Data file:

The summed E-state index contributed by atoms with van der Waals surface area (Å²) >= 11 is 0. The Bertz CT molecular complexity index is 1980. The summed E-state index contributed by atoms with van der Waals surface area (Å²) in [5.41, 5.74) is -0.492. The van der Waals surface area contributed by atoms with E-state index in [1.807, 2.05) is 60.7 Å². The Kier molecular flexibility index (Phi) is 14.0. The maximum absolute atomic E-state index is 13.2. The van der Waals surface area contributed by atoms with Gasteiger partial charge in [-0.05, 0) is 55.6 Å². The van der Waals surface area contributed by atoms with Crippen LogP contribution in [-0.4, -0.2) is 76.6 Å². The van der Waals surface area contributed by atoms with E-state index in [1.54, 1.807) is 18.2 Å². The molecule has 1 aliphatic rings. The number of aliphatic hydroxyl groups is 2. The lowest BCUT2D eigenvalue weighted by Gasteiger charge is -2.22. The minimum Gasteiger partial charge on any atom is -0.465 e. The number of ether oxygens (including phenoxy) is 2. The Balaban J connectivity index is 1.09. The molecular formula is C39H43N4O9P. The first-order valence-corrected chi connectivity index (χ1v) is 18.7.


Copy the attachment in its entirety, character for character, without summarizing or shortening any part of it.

The summed E-state index contributed by atoms with van der Waals surface area (Å²) >= 11 is 0. The Bertz CT molecular complexity index is 1980. The summed E-state index contributed by atoms with van der Waals surface area (Å²) in [5.41, 5.74) is -0.492. The van der Waals surface area contributed by atoms with E-state index in [1.807, 2.05) is 60.7 Å². The Kier molecular flexibility index (Phi) is 14.0. The maximum absolute atomic E-state index is 13.2. The van der Waals surface area contributed by atoms with Gasteiger partial charge in [-0.05, 0) is 55.6 Å². The van der Waals surface area contributed by atoms with Crippen LogP contribution in [-0.4, -0.2) is 76.6 Å². The van der Waals surface area contributed by atoms with E-state index in [1.54, 1.807) is 18.2 Å². The molecule has 1 aliphatic rings. The number of aliphatic hydroxyl groups is 2. The lowest BCUT2D eigenvalue weighted by Gasteiger charge is -2.22. The minimum Gasteiger partial charge on any atom is -0.465 e. The number of ether oxygens (including phenoxy) is 2. The Balaban J connectivity index is 1.09. The molecular formula is C39H43N4O9P. The first-order valence-corrected chi connectivity index (χ1v) is 18.7.